With the three Roma attackers engaged in a passing triangle on the right edge of the area, Pérez took the initiative, engaging in a darting run into the box, drawing a penalty after Marlon Santos’ tackle upended the young Spaniard. Lorenzo Pellegrini converted the penalty with ease, giving Roma a surprising 1-0 advantage.
The final 15 minutes of the half were more balanced, with both sides making multiple runs forward, but Roma's best chance of the half came in the 30th minute when Bryan Cristante dropped the ball into Borja Mayoral's lap from deep in Roma's defensive third. Mayoral settled the ball with a satin-like touch but Consigli came off his line in a shot, doing just enough to interrupt Mayoral, who would have otherwise had a wide-open goal.
And that was the story of the first half: Sassuolo did 90% of the job perfectly but just couldn't capitalize when and where it mattered most while Roma did well to weather the storm early before creating a bit of havoc in Sassuolo's end.
With neither club making any changes to start the half, the match picked up where it left off: with Sassuolo coming forward in waves to challenge Roma's patchwork backline. And just as he did throughout the first half, Raspadori was the protagonist for Sassuolo, forcing Pau Lopez into another save in the 49th minute. And, just as he did in the first half, Carles Pérez responded in kind the very next minute, forcing Consigli into a save with a left-footed shot from outside of the box.
The action didn't let up as we crept towards the hour mark either. Sassuolo created arguably their best chance of the match in the 54th minute when Raspadori, Hamed Traore, and Jeremie Boga teamed up on a lightning-quick three-touch move. After Raspadori found Traore in the box, the Sassuolo midfielder quickly picked out Boga on the left side of the box with a whipped cross only to see Boga completely waste a chance to level the match at one apiece.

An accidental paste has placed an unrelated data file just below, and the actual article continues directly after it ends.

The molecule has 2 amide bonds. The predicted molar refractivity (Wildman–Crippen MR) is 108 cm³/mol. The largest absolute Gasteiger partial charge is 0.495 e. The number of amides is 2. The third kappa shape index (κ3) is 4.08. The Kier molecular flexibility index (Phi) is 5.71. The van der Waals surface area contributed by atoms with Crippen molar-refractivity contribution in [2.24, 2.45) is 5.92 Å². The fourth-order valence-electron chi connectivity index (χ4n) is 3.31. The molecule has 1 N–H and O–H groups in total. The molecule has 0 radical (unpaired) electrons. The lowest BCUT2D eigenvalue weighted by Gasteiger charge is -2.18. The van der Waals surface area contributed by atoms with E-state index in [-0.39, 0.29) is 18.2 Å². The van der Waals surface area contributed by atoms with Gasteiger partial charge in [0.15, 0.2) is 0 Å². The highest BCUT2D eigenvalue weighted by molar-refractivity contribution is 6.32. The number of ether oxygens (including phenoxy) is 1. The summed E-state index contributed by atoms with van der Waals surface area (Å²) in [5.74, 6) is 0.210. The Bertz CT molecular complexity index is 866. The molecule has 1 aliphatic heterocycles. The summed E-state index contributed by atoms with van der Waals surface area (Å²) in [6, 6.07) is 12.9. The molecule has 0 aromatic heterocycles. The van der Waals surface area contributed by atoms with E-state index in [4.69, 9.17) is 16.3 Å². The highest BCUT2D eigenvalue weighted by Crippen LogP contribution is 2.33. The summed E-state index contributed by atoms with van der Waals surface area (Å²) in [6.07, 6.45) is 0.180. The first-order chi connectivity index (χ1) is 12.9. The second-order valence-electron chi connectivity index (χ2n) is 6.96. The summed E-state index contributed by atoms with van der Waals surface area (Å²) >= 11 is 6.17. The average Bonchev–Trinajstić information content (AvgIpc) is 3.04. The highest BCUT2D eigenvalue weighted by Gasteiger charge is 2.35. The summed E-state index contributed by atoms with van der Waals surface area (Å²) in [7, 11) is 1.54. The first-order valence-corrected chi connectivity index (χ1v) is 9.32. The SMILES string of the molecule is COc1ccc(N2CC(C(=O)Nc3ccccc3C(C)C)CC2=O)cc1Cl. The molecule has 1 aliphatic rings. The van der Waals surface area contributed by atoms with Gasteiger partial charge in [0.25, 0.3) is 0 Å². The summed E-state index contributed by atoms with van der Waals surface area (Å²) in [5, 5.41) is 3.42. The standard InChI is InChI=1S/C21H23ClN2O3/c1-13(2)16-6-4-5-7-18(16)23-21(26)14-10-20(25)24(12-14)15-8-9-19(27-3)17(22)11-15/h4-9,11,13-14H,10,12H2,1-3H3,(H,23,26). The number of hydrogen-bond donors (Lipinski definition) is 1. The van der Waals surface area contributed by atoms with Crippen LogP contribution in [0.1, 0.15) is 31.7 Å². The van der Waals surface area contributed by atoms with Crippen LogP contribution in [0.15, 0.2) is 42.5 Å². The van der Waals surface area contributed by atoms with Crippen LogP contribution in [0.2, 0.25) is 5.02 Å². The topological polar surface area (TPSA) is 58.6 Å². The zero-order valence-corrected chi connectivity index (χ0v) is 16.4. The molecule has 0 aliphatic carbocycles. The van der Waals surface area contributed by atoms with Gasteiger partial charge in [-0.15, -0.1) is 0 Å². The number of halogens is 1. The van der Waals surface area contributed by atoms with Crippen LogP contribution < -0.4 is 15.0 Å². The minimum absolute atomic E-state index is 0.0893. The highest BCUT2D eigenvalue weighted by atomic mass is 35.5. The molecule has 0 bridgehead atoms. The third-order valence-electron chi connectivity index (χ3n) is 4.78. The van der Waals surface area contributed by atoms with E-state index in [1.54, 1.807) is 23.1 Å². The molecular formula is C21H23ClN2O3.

Raspadori would continue to flex his muscles in the 57th minute, dribbling right through the heart of Roma's defense before hitting the brakes in the area, shaking loose from Bryan Cristante. Raspadori would cut back slightly and fire a shot towards the far left post, forcing Lopez into a stretched fingertip save.
Lopez's fantastic save didn't reap fantastic rewards for Roma, though. Off the ensuing corner, Filip Djuricic flicked the outswing cross towards Traore at the far post, who chested the bouncing ball past Lopez to tie the match at one goal apiece.
Roma would strike back immediately when Amadou Diawara played a sensational long-ball over the top, picking out Stephan El Shaarawy in the middle of the pitch. SES had a clear one-v-one against Consigli. With Consigli coming off his line to close down the angle, El Shaarawy tried to bait him, waiting a tick before shooting the ball, presumably in an attempt to lure Consigli a little further away from the goal, giving SES a better look at the far post. But El Shaarawy's chicanery didn't work, nor did his curled attempt towards the right post.
Consigli did well to come off his line immediately, so El Shaarawy probably thought his delay/drag attempt would provide that extra inch of space, but one can't help but wonder what would have happened if he just fired straight at goal or even tried to chip and run past the keeper.